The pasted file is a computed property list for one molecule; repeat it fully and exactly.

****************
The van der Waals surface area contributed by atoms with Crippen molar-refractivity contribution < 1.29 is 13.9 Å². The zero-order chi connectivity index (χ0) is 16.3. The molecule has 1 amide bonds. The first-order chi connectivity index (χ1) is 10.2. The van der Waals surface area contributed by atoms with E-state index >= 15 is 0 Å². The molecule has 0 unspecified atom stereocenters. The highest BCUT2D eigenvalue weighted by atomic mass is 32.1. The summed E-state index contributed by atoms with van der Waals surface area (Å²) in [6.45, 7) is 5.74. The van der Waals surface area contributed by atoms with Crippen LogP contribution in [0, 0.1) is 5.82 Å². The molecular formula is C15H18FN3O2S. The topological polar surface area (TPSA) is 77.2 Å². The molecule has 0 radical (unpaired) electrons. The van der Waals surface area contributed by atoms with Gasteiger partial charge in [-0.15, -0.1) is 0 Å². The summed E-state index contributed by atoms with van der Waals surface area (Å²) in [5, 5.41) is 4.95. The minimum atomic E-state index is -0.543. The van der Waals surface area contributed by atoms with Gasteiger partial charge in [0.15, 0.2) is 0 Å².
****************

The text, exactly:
The van der Waals surface area contributed by atoms with Crippen molar-refractivity contribution < 1.29 is 13.9 Å². The zero-order chi connectivity index (χ0) is 16.3. The molecule has 1 amide bonds. The first-order chi connectivity index (χ1) is 10.2. The van der Waals surface area contributed by atoms with E-state index >= 15 is 0 Å². The molecule has 0 unspecified atom stereocenters. The highest BCUT2D eigenvalue weighted by atomic mass is 32.1. The summed E-state index contributed by atoms with van der Waals surface area (Å²) in [6.45, 7) is 5.74. The van der Waals surface area contributed by atoms with Crippen LogP contribution in [0, 0.1) is 5.82 Å². The molecular formula is C15H18FN3O2S. The topological polar surface area (TPSA) is 77.2 Å². The molecule has 0 radical (unpaired) electrons. The van der Waals surface area contributed by atoms with Gasteiger partial charge in [-0.15, -0.1) is 0 Å². The summed E-state index contributed by atoms with van der Waals surface area (Å²) in [5, 5.41) is 4.95. The minimum atomic E-state index is -0.543. The van der Waals surface area contributed by atoms with Gasteiger partial charge in [0.15, 0.2) is 0 Å².